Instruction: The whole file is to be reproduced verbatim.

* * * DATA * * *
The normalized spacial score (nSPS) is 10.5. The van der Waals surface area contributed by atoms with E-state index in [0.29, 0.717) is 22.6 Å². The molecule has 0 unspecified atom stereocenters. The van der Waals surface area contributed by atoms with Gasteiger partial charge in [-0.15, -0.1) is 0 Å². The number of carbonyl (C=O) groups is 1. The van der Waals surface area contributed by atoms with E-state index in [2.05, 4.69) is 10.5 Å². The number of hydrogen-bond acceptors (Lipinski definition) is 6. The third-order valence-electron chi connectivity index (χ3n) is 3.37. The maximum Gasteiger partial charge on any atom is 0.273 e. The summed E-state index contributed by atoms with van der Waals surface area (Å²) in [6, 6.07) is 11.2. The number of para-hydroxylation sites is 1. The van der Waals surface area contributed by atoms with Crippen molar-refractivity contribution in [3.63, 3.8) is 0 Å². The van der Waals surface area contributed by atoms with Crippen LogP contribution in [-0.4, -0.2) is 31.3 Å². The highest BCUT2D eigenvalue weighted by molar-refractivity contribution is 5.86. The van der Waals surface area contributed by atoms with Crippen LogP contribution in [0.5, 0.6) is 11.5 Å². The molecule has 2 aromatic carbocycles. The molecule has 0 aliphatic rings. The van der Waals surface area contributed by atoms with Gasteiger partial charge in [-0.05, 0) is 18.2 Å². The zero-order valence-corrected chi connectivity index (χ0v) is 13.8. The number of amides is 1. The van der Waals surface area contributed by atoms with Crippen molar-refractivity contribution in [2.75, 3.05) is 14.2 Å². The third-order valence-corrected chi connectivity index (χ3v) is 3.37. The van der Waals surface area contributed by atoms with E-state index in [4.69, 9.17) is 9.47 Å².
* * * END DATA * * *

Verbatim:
The normalized spacial score (nSPS) is 10.5. The van der Waals surface area contributed by atoms with E-state index in [0.29, 0.717) is 22.6 Å². The molecule has 0 unspecified atom stereocenters. The van der Waals surface area contributed by atoms with Gasteiger partial charge in [-0.15, -0.1) is 0 Å². The number of carbonyl (C=O) groups is 1. The van der Waals surface area contributed by atoms with E-state index in [2.05, 4.69) is 10.5 Å². The number of hydrogen-bond acceptors (Lipinski definition) is 6. The third-order valence-electron chi connectivity index (χ3n) is 3.37. The maximum Gasteiger partial charge on any atom is 0.273 e. The summed E-state index contributed by atoms with van der Waals surface area (Å²) in [6, 6.07) is 11.2. The number of para-hydroxylation sites is 1. The van der Waals surface area contributed by atoms with Crippen molar-refractivity contribution in [3.63, 3.8) is 0 Å². The van der Waals surface area contributed by atoms with Crippen LogP contribution in [-0.4, -0.2) is 31.3 Å². The highest BCUT2D eigenvalue weighted by molar-refractivity contribution is 5.86. The van der Waals surface area contributed by atoms with Crippen LogP contribution in [0.5, 0.6) is 11.5 Å². The molecule has 2 aromatic carbocycles. The molecule has 0 aliphatic rings. The van der Waals surface area contributed by atoms with Gasteiger partial charge in [-0.05, 0) is 18.2 Å². The zero-order valence-corrected chi connectivity index (χ0v) is 13.8. The number of amides is 1. The van der Waals surface area contributed by atoms with Crippen molar-refractivity contribution in [2.75, 3.05) is 14.2 Å². The third-order valence-corrected chi connectivity index (χ3v) is 3.37. The van der Waals surface area contributed by atoms with E-state index in [4.69, 9.17) is 9.47 Å².